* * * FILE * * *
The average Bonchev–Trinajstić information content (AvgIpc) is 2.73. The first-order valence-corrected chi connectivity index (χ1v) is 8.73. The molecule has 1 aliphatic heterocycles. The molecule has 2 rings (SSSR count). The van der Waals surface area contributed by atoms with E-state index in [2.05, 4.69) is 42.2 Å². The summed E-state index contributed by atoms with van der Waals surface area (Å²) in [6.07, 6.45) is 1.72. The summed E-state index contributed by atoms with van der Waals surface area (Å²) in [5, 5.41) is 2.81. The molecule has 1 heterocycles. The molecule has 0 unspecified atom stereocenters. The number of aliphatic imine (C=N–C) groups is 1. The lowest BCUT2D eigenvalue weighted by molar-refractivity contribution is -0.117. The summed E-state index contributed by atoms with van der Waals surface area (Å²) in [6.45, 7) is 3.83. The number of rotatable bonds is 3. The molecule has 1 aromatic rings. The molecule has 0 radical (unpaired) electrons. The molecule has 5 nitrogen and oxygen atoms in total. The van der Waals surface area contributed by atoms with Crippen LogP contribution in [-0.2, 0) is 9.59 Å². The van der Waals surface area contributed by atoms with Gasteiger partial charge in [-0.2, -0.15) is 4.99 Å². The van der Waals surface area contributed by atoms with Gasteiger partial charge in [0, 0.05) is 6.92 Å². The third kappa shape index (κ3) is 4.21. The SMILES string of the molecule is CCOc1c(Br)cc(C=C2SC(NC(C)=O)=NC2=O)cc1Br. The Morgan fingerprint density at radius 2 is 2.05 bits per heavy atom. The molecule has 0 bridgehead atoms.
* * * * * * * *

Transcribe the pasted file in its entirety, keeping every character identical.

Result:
The average Bonchev–Trinajstić information content (AvgIpc) is 2.73. The first-order valence-corrected chi connectivity index (χ1v) is 8.73. The molecule has 1 aliphatic heterocycles. The molecule has 2 rings (SSSR count). The van der Waals surface area contributed by atoms with E-state index in [2.05, 4.69) is 42.2 Å². The summed E-state index contributed by atoms with van der Waals surface area (Å²) in [6.07, 6.45) is 1.72. The summed E-state index contributed by atoms with van der Waals surface area (Å²) in [5, 5.41) is 2.81. The molecule has 1 heterocycles. The molecule has 0 unspecified atom stereocenters. The number of aliphatic imine (C=N–C) groups is 1. The lowest BCUT2D eigenvalue weighted by molar-refractivity contribution is -0.117. The summed E-state index contributed by atoms with van der Waals surface area (Å²) in [6.45, 7) is 3.83. The number of rotatable bonds is 3. The molecule has 1 aromatic rings. The molecule has 0 radical (unpaired) electrons. The molecule has 5 nitrogen and oxygen atoms in total. The van der Waals surface area contributed by atoms with Crippen LogP contribution in [-0.2, 0) is 9.59 Å². The van der Waals surface area contributed by atoms with Gasteiger partial charge in [-0.2, -0.15) is 4.99 Å². The van der Waals surface area contributed by atoms with Gasteiger partial charge in [0, 0.05) is 6.92 Å². The third kappa shape index (κ3) is 4.21. The SMILES string of the molecule is CCOc1c(Br)cc(C=C2SC(NC(C)=O)=NC2=O)cc1Br. The Morgan fingerprint density at radius 2 is 2.05 bits per heavy atom. The molecule has 0 bridgehead atoms.